For a long time now I have been trying to dig into herri. And I can see that the content is of high standard, the graphics and picture essays hilarious and moving. But I can’t quite get into it. Its probably me. Or the abundance of the site. Maybe the language and topics. I am positive that there is an audience and a need for it. But I do not believe I am that audience. Not now at least. Writing this I suddenly realise that I have never really liked websites. I mean: in general. Never also really understood the excitement about the medium. The longer I have to deal with them I get this feeling that it’s a trick being played, and it just doesn’t end. “Okay, and now show me the real thing!” my heart shouts. But it never comes. Digital media is to physical media – I feel – what pornography is to sex. It can be very seductive and not seldom better that the real thing, but it is very hard to interact with or grow an affection towards. Most of its impulses are a disguise for something else.
Oh boy… we are in such a deep crisis. It will take a Chinese flu to understand it. The abundance of these impulses is generally seen as progress but what progress is the abundance of the Amazon to a nectar craving Hummingbird? Call me old-fashioned but I like linearity. And I think that the Hummingbird does so too. There is nothing wrong with facts standing patiently in line.
“You don’t have to know everything, to understand anything.”
Browsing through a book and through a site is something different. I can browse through Helen Waddels’ Mediaeval Latin Lyrics randomly, but it does not change the linearity. It’s somewhat like sex with a beautiful lusty woman: you can bend her, slap her, squeeze her and tie her ankles to her wrists: the next morning she is again the same beginning and end she always was and ever will be. And another thing: if the Nile had been a website, the pyramids would never have been built.
Yes, we have to think about how to bend the minds. How to reconquer reality. The solution can only be simple and instantly understandable like a melody. (Napoleon said the revolution would not have happened without the Marseillaise .) Then again: the battle is lost anyway. That is: battles might be won, but the system can only be destroyed by itself. And it does not think kindly of survivors. Still, happy days what? I mean: being alive. We could easily not have been. And well yes this: I dearly miss awareness of vanity in herri. Then again: this is not a time and a place that yearns for irony.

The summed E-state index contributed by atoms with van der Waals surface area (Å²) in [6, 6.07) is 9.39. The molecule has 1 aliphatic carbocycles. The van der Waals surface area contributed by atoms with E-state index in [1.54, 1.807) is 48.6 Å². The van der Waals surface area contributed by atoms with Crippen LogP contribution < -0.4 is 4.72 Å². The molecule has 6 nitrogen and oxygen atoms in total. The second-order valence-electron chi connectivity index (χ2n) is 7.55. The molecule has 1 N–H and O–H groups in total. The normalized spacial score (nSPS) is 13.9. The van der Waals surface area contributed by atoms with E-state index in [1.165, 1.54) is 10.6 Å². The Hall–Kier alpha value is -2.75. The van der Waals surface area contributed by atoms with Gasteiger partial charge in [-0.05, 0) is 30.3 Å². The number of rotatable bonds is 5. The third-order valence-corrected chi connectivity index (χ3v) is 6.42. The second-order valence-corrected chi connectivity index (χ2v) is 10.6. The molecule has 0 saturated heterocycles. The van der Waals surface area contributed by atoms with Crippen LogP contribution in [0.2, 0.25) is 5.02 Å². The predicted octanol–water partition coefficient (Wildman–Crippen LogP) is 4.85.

I’m currently browsing through Hillaire Belloc’s Napoleon. Mainly trying to get his underlying drift. Written in ± 1930 it is covered in the gloom of the failure of the League of Nations after WW1 and in the inescapable doom of an approaching new cataclysm. He clearly sees, a 100 years later, the Napoleonic wars mainly as a class struggle. A fight for survival by the powers that be. An organised international sabotage of the revolution, and a liberation of the nation-state and all its repressive consequences. And Napoleon of course is a being of exceptional genius. The exception being that it came at exactly the right time and place. He did not waste his time. When one of his mistresses took too much time undressing he designed garter belts the next day that could be undone with a single movement, had them made and sent them to the mistress before their next rendezvous. Anyway: it’s a beautiful pink Albatros edition, printed in Germany 1933 by a Jewish printer. And now only costs me 1 euro.
In the train to Kampen today read a somewhat tedious biography of Mahler. (The name of the writer escapes me. It is bluehead in English. Perhaps Blaukopf.) A lot of pop psychology and all is explained because as a 13 year old boy Gustav saw a man fuck a girl. Interesting though is Mahler’s apparent keenness for contemporary physics. He was especially interested in a theory preceding quantum mechanics proposing that in an infinitely small space gravity would cease to exist. Apparently his 8th symphony is about that. Well. It’s much too late and I got up at 7 this morning. But the long day of travelling makes me restless and I cannot stop thinking about saving the world.